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U.S. Treasury Secretary keeps sanctions against Iran on the table after Hamas attack on Israel

U.S. Treasury Secretary keeps sanctions against Iran on the table after Hamas attack on Israel U.S. Treasury Secretary Janet Yellen (Photo: Getty Images)

The U.S. administration of President Joe Biden does not rule out new sanctions against Iran in connection with the renewed conflict in the Middle East. U.S. Treasury Secretary Janet Yellen said that no decisions had been made, according to Bloomberg.

"I wouldn't take anything off the table in terms of future possible actions, but I certainly don't want to get ahead of where we are now," Yellen said during a press conference in Marrakech, Morocco.

Speaking at the annual meetings of the International Monetary Fund and the World Bank, Yellen dismissed the widespread belief that the U.S. gradually eased some sanctions on the sale of Iranian oil as part of broader efforts toward diplomatic rapprochement.

"We have not in any way relaxed our sanctions on Iranian oil," she said, adding that the U.S. is constantly reviewing new information that may warrant tightening sanctions. "We will continue to do that."

Following the unexpected attack by Hamas militants on Israel on October 7, which Iran expressed approval of, it remains unclear whether the U.S. will intensify restrictions on exporting Iranian oil.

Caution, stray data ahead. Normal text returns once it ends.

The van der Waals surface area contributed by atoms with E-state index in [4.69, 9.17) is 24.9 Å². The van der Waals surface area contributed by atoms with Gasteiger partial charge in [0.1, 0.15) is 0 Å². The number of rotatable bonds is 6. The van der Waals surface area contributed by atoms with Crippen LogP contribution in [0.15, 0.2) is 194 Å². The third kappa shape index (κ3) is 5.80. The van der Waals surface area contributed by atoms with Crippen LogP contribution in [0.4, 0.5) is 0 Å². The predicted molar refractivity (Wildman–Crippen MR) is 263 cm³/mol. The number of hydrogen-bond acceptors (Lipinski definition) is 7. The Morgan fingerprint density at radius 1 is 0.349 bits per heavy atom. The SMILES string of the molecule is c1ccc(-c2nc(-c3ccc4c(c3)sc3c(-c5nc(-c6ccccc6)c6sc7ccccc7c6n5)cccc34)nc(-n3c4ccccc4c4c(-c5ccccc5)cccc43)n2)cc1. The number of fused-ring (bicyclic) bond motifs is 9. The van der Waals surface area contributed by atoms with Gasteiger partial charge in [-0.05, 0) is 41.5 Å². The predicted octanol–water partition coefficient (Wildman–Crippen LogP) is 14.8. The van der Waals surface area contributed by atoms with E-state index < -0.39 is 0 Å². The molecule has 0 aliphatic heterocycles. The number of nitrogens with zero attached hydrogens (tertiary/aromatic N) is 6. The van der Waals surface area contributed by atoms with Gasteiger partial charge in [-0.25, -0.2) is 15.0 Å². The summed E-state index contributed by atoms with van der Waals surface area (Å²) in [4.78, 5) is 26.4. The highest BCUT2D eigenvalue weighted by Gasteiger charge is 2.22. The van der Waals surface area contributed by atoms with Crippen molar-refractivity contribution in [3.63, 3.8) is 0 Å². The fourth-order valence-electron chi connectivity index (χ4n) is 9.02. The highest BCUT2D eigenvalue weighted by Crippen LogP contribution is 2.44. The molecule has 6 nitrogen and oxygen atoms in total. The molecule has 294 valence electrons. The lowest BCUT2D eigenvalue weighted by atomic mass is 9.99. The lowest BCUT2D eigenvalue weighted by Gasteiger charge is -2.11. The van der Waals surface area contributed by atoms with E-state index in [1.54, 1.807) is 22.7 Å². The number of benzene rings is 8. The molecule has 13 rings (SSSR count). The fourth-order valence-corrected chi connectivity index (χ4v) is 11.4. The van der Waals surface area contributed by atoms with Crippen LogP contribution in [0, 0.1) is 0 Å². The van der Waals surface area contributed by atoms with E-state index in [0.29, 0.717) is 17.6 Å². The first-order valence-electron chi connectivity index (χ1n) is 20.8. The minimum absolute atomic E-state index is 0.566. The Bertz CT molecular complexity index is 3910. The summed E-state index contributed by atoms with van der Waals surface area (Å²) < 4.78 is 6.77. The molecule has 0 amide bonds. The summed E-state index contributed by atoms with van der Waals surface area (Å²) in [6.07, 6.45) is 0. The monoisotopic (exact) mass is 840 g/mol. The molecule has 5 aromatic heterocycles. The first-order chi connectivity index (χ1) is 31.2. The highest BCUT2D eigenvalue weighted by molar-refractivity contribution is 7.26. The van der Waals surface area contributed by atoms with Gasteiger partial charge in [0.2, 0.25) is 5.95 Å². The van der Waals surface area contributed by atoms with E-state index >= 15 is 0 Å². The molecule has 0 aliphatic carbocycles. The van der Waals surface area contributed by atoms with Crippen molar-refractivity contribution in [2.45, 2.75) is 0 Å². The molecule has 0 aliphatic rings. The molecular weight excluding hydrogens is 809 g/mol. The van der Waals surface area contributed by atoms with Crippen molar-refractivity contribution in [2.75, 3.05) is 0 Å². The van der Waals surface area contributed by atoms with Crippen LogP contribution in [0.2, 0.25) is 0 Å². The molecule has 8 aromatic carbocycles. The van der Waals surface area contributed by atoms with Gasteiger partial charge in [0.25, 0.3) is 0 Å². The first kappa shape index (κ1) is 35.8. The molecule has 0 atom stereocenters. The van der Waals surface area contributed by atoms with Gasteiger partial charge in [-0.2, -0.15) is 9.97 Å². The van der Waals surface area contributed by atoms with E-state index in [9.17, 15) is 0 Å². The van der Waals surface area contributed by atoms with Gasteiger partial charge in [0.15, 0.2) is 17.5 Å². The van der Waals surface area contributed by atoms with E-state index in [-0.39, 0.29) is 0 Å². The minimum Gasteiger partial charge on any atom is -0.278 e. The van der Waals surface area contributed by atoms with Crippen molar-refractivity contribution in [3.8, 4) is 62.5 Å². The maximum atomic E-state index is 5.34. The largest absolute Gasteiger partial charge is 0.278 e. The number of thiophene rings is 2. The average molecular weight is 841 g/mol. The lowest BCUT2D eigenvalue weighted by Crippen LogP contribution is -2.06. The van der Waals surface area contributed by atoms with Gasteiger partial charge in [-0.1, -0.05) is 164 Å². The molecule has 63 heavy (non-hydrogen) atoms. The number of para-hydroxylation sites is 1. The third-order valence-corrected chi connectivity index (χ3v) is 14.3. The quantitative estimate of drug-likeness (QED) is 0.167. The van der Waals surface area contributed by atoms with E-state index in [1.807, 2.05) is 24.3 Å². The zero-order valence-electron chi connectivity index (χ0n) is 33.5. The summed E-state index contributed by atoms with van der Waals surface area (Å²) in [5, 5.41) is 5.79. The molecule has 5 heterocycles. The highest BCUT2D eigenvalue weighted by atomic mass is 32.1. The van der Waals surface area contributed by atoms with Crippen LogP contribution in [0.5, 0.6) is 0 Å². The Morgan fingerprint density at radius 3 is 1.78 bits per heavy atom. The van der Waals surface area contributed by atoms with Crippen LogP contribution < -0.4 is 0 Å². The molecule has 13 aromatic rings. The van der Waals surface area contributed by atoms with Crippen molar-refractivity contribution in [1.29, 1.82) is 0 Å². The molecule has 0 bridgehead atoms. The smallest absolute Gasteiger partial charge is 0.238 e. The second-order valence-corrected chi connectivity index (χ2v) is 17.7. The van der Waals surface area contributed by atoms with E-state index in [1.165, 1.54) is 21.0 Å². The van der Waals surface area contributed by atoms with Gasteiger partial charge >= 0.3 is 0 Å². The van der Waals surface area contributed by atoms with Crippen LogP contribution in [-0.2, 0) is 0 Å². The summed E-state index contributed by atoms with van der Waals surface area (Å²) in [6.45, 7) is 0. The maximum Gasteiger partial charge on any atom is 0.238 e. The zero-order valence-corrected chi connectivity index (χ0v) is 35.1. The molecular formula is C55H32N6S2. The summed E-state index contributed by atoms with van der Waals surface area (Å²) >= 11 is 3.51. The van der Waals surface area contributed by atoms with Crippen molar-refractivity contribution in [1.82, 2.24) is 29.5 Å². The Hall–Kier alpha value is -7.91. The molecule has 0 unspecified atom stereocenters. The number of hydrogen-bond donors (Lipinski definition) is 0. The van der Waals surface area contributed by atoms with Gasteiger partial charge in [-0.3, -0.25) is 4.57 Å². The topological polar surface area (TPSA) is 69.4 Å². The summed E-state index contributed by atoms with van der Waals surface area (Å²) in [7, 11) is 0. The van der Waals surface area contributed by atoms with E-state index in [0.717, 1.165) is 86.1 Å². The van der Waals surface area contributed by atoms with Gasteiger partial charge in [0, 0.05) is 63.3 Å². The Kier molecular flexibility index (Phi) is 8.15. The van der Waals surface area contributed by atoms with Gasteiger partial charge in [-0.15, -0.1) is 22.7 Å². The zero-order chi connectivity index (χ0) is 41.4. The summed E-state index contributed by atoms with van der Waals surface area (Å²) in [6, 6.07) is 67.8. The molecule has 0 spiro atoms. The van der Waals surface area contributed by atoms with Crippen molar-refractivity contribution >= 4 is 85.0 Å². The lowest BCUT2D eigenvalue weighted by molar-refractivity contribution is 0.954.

Over 1,200 people have died since the most severe attack on Israel in decades. Since then, Israeli forces have been striking militants, and there are signs that they are preparing for a ground operation in the Gaza Strip.

Economic threat

The conflict and the reaction of financial markets create another threat to the fragile world economy, which is still recovering from the COVID-19 pandemic and the consequences of Russia's invasion of Ukraine.

Uncertainty in the oil market has made traders nervous due to signs that Iran, a supporter of Hamas, was directly involved in the attack. Iran denies its involvement, and the White House has no confirmation that this country orchestrated the attack.

Yellen's remarks on Iran were in response to a question about the $6 billion in revenue from the sale of Iranian oil that was frozen but recently transferred to Tehran.

"Those are funds that are sitting in Qatar were made available purely for humanitarian purposes," she said. "Those funds have not been touched."

Yellen urged not to exaggerate concerns that the conflict could overturn the global economy.

"We’re monitoring potential economic impacts from the crisis, but I’m not really thinking of that as a major likely driver of the global economic outlook," she said.

The International Monetary Fund Chief Economist Pierre-Olivier Gourinchas stated that it is too early to say how a severe escalation of Israel will impact the global economy. He said the IMF monitors the situation, noting that oil prices have risen by about 4% in the last few days, reflecting concerns that oil production or transportation may be disrupted.